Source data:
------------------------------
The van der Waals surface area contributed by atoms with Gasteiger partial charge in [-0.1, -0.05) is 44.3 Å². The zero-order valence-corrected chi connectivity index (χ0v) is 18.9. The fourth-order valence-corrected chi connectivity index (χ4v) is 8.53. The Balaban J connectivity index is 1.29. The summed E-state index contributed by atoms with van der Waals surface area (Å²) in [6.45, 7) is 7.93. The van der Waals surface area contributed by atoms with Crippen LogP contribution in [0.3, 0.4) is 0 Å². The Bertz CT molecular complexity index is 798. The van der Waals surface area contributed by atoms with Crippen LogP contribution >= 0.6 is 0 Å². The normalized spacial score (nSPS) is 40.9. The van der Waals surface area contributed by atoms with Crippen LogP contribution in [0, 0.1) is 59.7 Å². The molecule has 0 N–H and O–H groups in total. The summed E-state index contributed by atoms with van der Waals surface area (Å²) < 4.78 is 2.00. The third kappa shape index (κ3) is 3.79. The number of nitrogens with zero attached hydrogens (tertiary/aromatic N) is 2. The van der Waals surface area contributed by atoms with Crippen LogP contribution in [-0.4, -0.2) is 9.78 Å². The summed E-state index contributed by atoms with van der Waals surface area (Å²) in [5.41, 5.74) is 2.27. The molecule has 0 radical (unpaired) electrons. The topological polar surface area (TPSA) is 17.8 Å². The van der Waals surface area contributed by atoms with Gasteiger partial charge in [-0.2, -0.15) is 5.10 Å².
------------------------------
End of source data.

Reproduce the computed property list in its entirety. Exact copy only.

The van der Waals surface area contributed by atoms with Gasteiger partial charge in [-0.1, -0.05) is 44.3 Å². The zero-order valence-corrected chi connectivity index (χ0v) is 18.9. The fourth-order valence-corrected chi connectivity index (χ4v) is 8.53. The Balaban J connectivity index is 1.29. The summed E-state index contributed by atoms with van der Waals surface area (Å²) in [6.45, 7) is 7.93. The van der Waals surface area contributed by atoms with Crippen LogP contribution in [0.3, 0.4) is 0 Å². The Bertz CT molecular complexity index is 798. The van der Waals surface area contributed by atoms with Crippen LogP contribution >= 0.6 is 0 Å². The normalized spacial score (nSPS) is 40.9. The van der Waals surface area contributed by atoms with Crippen LogP contribution in [0, 0.1) is 59.7 Å². The molecule has 0 N–H and O–H groups in total. The summed E-state index contributed by atoms with van der Waals surface area (Å²) < 4.78 is 2.00. The third kappa shape index (κ3) is 3.79. The number of nitrogens with zero attached hydrogens (tertiary/aromatic N) is 2. The van der Waals surface area contributed by atoms with Crippen LogP contribution in [-0.4, -0.2) is 9.78 Å². The summed E-state index contributed by atoms with van der Waals surface area (Å²) in [5.41, 5.74) is 2.27. The molecule has 0 radical (unpaired) electrons. The topological polar surface area (TPSA) is 17.8 Å². The van der Waals surface area contributed by atoms with Gasteiger partial charge in [-0.2, -0.15) is 5.10 Å².